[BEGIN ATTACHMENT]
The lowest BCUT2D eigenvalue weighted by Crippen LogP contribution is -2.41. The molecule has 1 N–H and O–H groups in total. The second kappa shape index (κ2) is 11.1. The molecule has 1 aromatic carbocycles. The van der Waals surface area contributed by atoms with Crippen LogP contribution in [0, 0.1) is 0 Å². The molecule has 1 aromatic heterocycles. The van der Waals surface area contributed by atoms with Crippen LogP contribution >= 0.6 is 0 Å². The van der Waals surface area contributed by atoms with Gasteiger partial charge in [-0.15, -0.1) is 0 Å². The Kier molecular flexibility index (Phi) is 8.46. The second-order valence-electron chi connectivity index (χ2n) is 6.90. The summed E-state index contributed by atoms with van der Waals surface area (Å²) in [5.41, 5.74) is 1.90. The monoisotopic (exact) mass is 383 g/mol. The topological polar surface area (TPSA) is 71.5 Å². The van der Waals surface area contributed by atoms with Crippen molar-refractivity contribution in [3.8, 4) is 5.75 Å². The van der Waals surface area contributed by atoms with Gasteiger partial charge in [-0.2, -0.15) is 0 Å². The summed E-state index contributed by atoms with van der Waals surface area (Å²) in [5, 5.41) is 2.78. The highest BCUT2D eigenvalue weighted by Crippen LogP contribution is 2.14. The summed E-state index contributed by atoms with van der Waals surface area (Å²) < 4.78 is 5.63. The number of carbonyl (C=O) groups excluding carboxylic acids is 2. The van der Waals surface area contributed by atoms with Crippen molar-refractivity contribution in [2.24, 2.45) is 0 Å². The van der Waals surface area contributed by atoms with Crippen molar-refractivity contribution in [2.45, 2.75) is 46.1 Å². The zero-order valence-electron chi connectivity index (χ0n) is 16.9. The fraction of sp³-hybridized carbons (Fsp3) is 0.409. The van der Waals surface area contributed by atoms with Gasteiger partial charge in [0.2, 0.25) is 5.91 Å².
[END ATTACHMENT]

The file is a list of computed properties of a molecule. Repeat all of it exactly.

The lowest BCUT2D eigenvalue weighted by Crippen LogP contribution is -2.41. The molecule has 1 N–H and O–H groups in total. The second kappa shape index (κ2) is 11.1. The molecule has 1 aromatic carbocycles. The van der Waals surface area contributed by atoms with Crippen LogP contribution in [0, 0.1) is 0 Å². The molecule has 1 aromatic heterocycles. The van der Waals surface area contributed by atoms with Crippen LogP contribution >= 0.6 is 0 Å². The van der Waals surface area contributed by atoms with Gasteiger partial charge in [-0.15, -0.1) is 0 Å². The Kier molecular flexibility index (Phi) is 8.46. The second-order valence-electron chi connectivity index (χ2n) is 6.90. The summed E-state index contributed by atoms with van der Waals surface area (Å²) in [5.41, 5.74) is 1.90. The monoisotopic (exact) mass is 383 g/mol. The topological polar surface area (TPSA) is 71.5 Å². The van der Waals surface area contributed by atoms with Crippen molar-refractivity contribution in [3.8, 4) is 5.75 Å². The van der Waals surface area contributed by atoms with Gasteiger partial charge in [-0.2, -0.15) is 0 Å². The summed E-state index contributed by atoms with van der Waals surface area (Å²) in [5, 5.41) is 2.78. The highest BCUT2D eigenvalue weighted by Crippen LogP contribution is 2.14. The summed E-state index contributed by atoms with van der Waals surface area (Å²) < 4.78 is 5.63. The number of carbonyl (C=O) groups excluding carboxylic acids is 2. The van der Waals surface area contributed by atoms with Crippen molar-refractivity contribution in [2.24, 2.45) is 0 Å². The van der Waals surface area contributed by atoms with Crippen molar-refractivity contribution in [2.45, 2.75) is 46.1 Å². The zero-order valence-electron chi connectivity index (χ0n) is 16.9. The fraction of sp³-hybridized carbons (Fsp3) is 0.409. The van der Waals surface area contributed by atoms with Gasteiger partial charge in [0.2, 0.25) is 5.91 Å².